A research study conducted by the Henry Ford Health System in Detroit and Munson Medical Center in Traverse City, Michigan, studied levels of pain experienced by hemophilia patients at treatment centers located across Ohio, Michigan, and Indiana. Researchers noted that chronic joint pain and stiffness was most likely caused by repeated bleeds into the same joints and connective tissues, causing synovitis, arthritis, and other chronic painful joint conditions, which caused long-term pain that could last for months on end, and that greatly impacted the ability to work, attend school, enjoy routine activities, build relationships, and freely participate in physical abilities that many healthy people take for granted.
Spontaneous bleeding can occur in patients with severe cases of hemophilia. The bleeding will not occur following a blow or injury, but spring up for no reason, typically as a bloody nose. Spontaneous bruising can also affect children during their second year of life. The Centers for Disease Control (CDC) characterize hemophilia as a bleeding disorder that results in blood being unable to clot properly. This inability to properly clot blood is what causes spontaneous bleeding.
Individuals with hemophilia have reduced levels of clotting factors (or blood proteins) that aid with stopping the flow of blood. Hemophiliacs typically lack clotting factors 8 and 9. Hemophilia treatment aims to replace the lacking clotting factors via administered shots.
The most prevelent symptom of hemophillia is uncontrollable bleeding with patients bleeding for a longer duration than is normal due to clotting factors in the blood. For instance a child affected with hemophilia may have blood clotting levels greater than 5-percent compared to a unaffected, healthy child who will have clotting factors of 100-percent. This is why patients are often undiagnosed until a wound, surgery, or other bleeding complications are visible.
With severe hemophiliacs, bleeding can occur even with minimal activities or regular routines of daily life, even when there is no known injury. For instance, a hemophiliac may notice traces of blood in their urine or stools, a number of issues may be taking place internally. For instance, hemorrhoids pose a danger if lacerated or internal bleeding may be taking place in the intestines or stomach.
Other forms of unexplained bleeding can pose dangerous to hemophiliacs if the bleeding is unseen. For instance, lacerations or bleeding gums can continue for days without treatment. According to John Hopkins Medicine Health Library, unexplained and spontaneous bleeding can occur for several reasons.
For instance, the patient may bleed easily and unexpectedly from the gums, nose, teeth or mouth (i.e., due to dental work), an innocent bruise may cause a hematoma (which is characterized by swelling due to an accumulation of blood under the skin), sore or stiff muscles may occur due to excessive blood in the muscles or tissues, joint bleeds can occur (a condition known as hemarthrosis) and lead to permanent deformities as well as arthritis. However, the scariest is spontaneous bleeding from the brain due to an injury, which causes a brain hemorrhage, neurological issues, blindness, and even death if untreated.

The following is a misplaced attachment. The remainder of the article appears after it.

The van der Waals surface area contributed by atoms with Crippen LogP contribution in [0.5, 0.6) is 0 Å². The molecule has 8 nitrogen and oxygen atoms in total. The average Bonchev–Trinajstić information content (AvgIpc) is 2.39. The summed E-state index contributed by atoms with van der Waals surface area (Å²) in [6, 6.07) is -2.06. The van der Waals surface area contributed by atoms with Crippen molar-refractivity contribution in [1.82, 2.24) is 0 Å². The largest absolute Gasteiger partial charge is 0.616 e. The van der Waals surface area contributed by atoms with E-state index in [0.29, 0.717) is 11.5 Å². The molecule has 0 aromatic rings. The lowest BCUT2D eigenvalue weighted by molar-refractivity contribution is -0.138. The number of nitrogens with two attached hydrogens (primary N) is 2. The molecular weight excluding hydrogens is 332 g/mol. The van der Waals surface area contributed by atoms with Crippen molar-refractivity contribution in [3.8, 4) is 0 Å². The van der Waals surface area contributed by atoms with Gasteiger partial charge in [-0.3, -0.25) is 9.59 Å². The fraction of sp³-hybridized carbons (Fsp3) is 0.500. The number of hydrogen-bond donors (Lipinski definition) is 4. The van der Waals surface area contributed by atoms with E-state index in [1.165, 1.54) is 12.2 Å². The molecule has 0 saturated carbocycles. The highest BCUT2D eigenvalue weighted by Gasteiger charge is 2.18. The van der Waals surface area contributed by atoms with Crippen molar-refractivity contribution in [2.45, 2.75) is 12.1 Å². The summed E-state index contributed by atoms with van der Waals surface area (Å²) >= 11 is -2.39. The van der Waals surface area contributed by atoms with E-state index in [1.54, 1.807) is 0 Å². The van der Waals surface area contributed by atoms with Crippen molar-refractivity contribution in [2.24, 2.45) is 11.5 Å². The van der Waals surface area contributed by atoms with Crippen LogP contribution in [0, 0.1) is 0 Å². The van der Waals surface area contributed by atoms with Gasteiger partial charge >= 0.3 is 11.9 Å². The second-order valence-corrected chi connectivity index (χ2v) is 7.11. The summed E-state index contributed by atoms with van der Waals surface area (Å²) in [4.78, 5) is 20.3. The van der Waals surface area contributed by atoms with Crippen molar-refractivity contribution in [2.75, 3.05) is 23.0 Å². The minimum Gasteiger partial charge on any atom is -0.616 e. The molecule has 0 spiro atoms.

Hemophiliacs who’ve suffered a blow to the head need to be wary of headaches, which could indicate an intracranial hemorrhage (internal bleeding in the skull). This fairly common occurrence affects approximately 1 in 30 hemophiliacs sometime during their lifetime. A continual headache should be considered a medical emergency following any trauma to the head.
According to John Hopkins University, spontaneous head bleeds are the most common due to a head injury, or even an innocent fall or small bump on the head. Brain bleeds are the most prevalent cause of hemophiliac deaths, and small bleeds in the brain can cause headache, permanent brain injury, blindness, neurological disorders, and death if emergency treatment isn’t sought immediately.
In addition to headaches, internal bleeding in the skull of a hemophiliac could cause a total lack of coordination—made up of dizziness, loss of balance, slurred speech, impaired vision, and facial muscle abnormalities akin to a stroke. The Canadian Hemophilia Society claims that loss of co-ordination and associated symptoms are often the result of a brain bleed from a head injury or even a small bump on the head.
Bleeding in the brain will most likely cause a persistent and gradually worsening headache in hemophiliacs. Related symptoms will include clumsiness, weakness of muscles (i.e., arms and legs), stiff necks, double vision, nausea and vomiting, poor balance or loss of balance and total lack of coordination, spasms, crossed eyes, and even seizures.